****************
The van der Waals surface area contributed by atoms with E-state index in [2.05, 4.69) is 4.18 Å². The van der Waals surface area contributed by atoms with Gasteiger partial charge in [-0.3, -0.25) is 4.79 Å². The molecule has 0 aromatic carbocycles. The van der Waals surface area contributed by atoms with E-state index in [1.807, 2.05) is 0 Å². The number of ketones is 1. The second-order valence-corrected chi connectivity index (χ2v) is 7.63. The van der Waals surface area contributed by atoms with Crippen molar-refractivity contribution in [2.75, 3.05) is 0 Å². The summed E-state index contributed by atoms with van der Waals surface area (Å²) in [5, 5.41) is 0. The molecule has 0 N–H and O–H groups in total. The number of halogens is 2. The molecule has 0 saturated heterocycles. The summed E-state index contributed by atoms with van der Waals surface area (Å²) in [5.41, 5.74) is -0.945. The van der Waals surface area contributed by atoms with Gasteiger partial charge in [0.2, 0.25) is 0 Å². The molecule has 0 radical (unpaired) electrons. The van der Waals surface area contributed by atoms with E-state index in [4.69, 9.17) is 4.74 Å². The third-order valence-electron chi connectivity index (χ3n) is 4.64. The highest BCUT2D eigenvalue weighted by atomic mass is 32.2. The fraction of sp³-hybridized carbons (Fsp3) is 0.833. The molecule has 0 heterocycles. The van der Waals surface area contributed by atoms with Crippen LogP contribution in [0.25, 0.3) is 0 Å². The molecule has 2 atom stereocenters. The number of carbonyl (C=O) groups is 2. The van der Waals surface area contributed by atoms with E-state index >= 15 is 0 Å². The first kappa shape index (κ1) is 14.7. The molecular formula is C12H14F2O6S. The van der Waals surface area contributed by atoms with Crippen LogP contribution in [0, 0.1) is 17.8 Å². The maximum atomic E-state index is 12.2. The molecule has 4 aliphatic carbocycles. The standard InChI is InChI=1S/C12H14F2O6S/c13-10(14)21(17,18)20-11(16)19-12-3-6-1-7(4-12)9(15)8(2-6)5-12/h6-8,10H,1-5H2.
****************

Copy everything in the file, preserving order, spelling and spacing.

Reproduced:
The van der Waals surface area contributed by atoms with E-state index in [2.05, 4.69) is 4.18 Å². The van der Waals surface area contributed by atoms with Gasteiger partial charge in [-0.3, -0.25) is 4.79 Å². The molecule has 0 aromatic carbocycles. The van der Waals surface area contributed by atoms with E-state index in [1.807, 2.05) is 0 Å². The number of ketones is 1. The second-order valence-corrected chi connectivity index (χ2v) is 7.63. The van der Waals surface area contributed by atoms with Crippen molar-refractivity contribution in [2.75, 3.05) is 0 Å². The summed E-state index contributed by atoms with van der Waals surface area (Å²) in [5, 5.41) is 0. The molecule has 0 N–H and O–H groups in total. The number of halogens is 2. The molecule has 0 saturated heterocycles. The summed E-state index contributed by atoms with van der Waals surface area (Å²) in [5.41, 5.74) is -0.945. The van der Waals surface area contributed by atoms with Gasteiger partial charge in [0.2, 0.25) is 0 Å². The molecule has 0 radical (unpaired) electrons. The van der Waals surface area contributed by atoms with E-state index in [4.69, 9.17) is 4.74 Å². The third-order valence-electron chi connectivity index (χ3n) is 4.64. The highest BCUT2D eigenvalue weighted by atomic mass is 32.2. The fraction of sp³-hybridized carbons (Fsp3) is 0.833. The molecule has 0 heterocycles. The van der Waals surface area contributed by atoms with Crippen LogP contribution in [0.25, 0.3) is 0 Å². The molecule has 2 atom stereocenters. The number of carbonyl (C=O) groups is 2. The van der Waals surface area contributed by atoms with E-state index >= 15 is 0 Å². The first kappa shape index (κ1) is 14.7. The molecular formula is C12H14F2O6S. The van der Waals surface area contributed by atoms with Crippen LogP contribution in [0, 0.1) is 17.8 Å². The maximum atomic E-state index is 12.2. The molecule has 4 aliphatic carbocycles. The standard InChI is InChI=1S/C12H14F2O6S/c13-10(14)21(17,18)20-11(16)19-12-3-6-1-7(4-12)9(15)8(2-6)5-12/h6-8,10H,1-5H2.